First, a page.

Chances are good that the first Polish Boy you ever ate came courtesy of Seti Martinez, who spent the past decade parked out front of Dean Supply, the restaurant equipment warehouse on Woodland. His familiar white box truck, now moored wherever the mood strikes him, has sold more of Cleveland's signature sandwiches over the past 10 years than likely all other vendors combined. That's not only because they're some of the best versions around, it's that until recently, the sandwiches just haven't been that widely available.
Despite the fact that the Polish Boy supposedly is "Cleveland's Signature Sandwich," there hasn't exactly been a bumper crop of places at which to order and enjoy them. Largely confined to local barbecue chains like Whitmore's and Hot Sauce Williams, these two-fisted belly bombs seemed to be attracting more attention from outside our region than from within. Michael Symon gushed about them on the Food Network, Anthony Bourdain addressed them on No Reservations, Adam Richman pounded one on Man vs. Food, Esquire magazine included it in a list of America's best sandwiches, and Serious Eats seriously considered it.
But thanks to a fresh wave of sausage-loving chefs and restaurant owners, we are seeing a bona fide resurgence — and improvement — of the gut-busting, shirt-staining Polish Boy. At new places like Mabel's BBQ, Banter and Picnic, diners can sit back and relax with delightful, delicious versions of the bunned wonder.
Given that the sandwich holds such an esteemed place in our gastronomic history, one would expect reams of documentation on its origin and development. But there hasn't been a lot written about the history of this seminal sandwich, which is odd given our fascination with all things food in this city. Depending on who you asked and when you asked them, the term "Polish Boy" might have referred to one of four different things: a young male from Poland, a Polish-style sausage, a Polish-style sausage in a bun, and the now-famous sandwich of the same name.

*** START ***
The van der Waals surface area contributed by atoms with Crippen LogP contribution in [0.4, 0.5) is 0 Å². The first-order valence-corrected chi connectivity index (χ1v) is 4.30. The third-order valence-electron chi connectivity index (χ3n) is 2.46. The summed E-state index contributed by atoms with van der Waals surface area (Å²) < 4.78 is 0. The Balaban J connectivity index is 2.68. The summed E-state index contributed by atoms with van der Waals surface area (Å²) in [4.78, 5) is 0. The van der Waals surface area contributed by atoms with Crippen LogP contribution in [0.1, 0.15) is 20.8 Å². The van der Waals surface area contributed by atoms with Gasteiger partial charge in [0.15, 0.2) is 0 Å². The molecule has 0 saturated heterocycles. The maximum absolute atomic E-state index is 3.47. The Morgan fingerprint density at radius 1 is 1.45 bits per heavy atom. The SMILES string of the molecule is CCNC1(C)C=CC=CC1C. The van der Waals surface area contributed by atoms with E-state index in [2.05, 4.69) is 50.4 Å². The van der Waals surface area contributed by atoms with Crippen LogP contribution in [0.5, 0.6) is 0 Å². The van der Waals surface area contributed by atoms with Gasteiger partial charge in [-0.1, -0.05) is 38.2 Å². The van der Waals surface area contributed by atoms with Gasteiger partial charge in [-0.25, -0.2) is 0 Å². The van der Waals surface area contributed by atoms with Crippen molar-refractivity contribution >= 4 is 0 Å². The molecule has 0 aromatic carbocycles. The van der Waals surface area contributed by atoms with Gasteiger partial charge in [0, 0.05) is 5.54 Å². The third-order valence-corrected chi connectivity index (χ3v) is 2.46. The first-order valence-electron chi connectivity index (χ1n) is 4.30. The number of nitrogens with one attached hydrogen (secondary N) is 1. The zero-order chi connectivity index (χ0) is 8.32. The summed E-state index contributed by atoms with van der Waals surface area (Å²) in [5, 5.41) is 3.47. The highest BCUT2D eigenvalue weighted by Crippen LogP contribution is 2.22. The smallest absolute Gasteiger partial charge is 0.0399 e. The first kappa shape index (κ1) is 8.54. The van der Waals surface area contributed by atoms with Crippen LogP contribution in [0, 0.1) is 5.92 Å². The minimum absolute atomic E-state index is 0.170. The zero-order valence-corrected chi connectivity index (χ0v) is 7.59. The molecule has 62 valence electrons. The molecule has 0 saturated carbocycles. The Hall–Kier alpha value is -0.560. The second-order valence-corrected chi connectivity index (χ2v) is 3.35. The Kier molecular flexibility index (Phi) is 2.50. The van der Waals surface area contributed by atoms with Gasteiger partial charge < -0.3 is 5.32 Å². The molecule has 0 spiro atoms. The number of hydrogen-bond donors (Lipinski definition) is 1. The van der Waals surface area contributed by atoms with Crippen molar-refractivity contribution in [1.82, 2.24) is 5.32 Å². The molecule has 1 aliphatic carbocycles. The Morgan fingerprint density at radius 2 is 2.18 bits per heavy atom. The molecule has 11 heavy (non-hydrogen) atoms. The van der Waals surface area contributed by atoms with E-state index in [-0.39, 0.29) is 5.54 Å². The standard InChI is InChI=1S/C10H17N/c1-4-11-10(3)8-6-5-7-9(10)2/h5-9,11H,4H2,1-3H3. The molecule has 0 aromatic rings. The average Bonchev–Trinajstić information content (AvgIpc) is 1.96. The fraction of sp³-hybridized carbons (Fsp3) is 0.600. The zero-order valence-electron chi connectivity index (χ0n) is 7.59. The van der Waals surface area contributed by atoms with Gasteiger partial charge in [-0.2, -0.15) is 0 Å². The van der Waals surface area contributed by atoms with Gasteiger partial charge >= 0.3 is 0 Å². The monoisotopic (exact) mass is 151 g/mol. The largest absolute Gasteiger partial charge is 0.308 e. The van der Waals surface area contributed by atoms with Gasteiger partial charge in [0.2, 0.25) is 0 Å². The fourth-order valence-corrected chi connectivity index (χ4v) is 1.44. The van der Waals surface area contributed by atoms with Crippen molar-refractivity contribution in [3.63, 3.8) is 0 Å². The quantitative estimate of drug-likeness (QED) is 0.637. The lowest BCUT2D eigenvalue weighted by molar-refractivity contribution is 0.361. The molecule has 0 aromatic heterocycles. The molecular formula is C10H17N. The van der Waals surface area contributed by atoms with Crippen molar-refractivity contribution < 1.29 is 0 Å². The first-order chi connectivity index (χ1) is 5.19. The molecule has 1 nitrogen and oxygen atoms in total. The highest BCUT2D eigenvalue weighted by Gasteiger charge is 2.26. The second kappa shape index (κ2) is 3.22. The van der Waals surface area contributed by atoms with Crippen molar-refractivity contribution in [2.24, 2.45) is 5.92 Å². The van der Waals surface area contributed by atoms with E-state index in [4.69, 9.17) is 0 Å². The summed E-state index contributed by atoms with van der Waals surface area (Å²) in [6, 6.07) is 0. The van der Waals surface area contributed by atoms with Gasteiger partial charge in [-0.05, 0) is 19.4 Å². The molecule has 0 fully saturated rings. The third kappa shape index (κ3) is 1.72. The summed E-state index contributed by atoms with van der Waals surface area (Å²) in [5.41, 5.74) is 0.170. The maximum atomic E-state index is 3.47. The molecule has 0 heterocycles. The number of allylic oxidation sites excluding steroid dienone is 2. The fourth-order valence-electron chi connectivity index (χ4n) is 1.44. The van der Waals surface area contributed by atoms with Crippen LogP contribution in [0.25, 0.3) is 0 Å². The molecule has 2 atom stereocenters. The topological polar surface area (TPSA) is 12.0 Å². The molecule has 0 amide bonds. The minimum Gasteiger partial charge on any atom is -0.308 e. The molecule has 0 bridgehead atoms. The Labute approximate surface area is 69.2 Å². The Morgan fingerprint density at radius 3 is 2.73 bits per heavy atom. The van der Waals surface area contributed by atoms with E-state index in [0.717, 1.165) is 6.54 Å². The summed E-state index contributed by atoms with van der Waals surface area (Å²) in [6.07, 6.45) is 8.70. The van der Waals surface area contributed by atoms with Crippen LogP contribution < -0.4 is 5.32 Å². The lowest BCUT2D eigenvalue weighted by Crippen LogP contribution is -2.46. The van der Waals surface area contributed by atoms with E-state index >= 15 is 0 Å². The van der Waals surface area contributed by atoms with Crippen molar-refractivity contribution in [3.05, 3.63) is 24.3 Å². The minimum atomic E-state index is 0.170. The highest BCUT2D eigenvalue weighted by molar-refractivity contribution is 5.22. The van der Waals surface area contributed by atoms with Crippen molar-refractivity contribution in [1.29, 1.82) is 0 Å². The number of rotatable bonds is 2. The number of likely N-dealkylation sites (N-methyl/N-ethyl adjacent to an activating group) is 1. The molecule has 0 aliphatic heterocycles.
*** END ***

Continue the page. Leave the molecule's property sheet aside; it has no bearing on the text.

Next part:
With respect to the last connotation, my research pointed me to Virgil Whitmore as the originator. Whitmore launched his first barbecue shop in the Mount Pleasant neighborhood back in the 1940s before opening the more popular Whitmore's Bar-B-Q at East 85th and Cedar. Whitmore's grandson Larry Turner, who now runs Mt. Pleasant BBQ, says that it was his grandad who first decided to combine ingredients that he already had on hand — bun, sausage, coleslaw, fries, barbecue sauce — into the infamous and famously messy sandwich.
We recently lost Freddie's Southern Style Rib House and Steve's Lunch, two popular destinations for the classic sandwich, but others are picking up the torch. In addition to classic spots like Whitmore's, Hot Sauce Williams, Mt. Pleasant and B & M, new barbecue joints like the Rib Cage, and Picnic, the casual sausage-themed eatery in the 5th Street Arcades, are doing a brisk business in Polish Boys.
Order the Polish Boy at Banter, the poutine, sausage, and bottle shop emporium in the Detroit-Shoreway neighborhood, and you'll be rewarded with a stellar version built around juicy, house-made kielbasa. The grilled sausage is tucked into a split-top bun and crowned with slaw, perfect fries and sauce. If guests at Mabel's BBQ downtown can pry themselves away from the ribs and brisket, they might consider ordering the Polish Girl, a classic twist that introduces smoked pork to the party. Built atop a chassis of kielbasa from longtime West Side Market butcher J & J Czuchraj is a filling sandwich topped with coleslaw and sauce. Over at Picnic, the Polish Boy starts with char-grilled smoked pork sausage, which is capped with fries, slaw and sauce. At the popular Warehouse District bar Map Room, guests can order the Drew Carey, a version of the Polish Boy that swaps the kielbasa for an all-beef hot dog topped with BBQ sauce, slaw and fries.
Wherever you get it, just be sure to ask for extra napkins.
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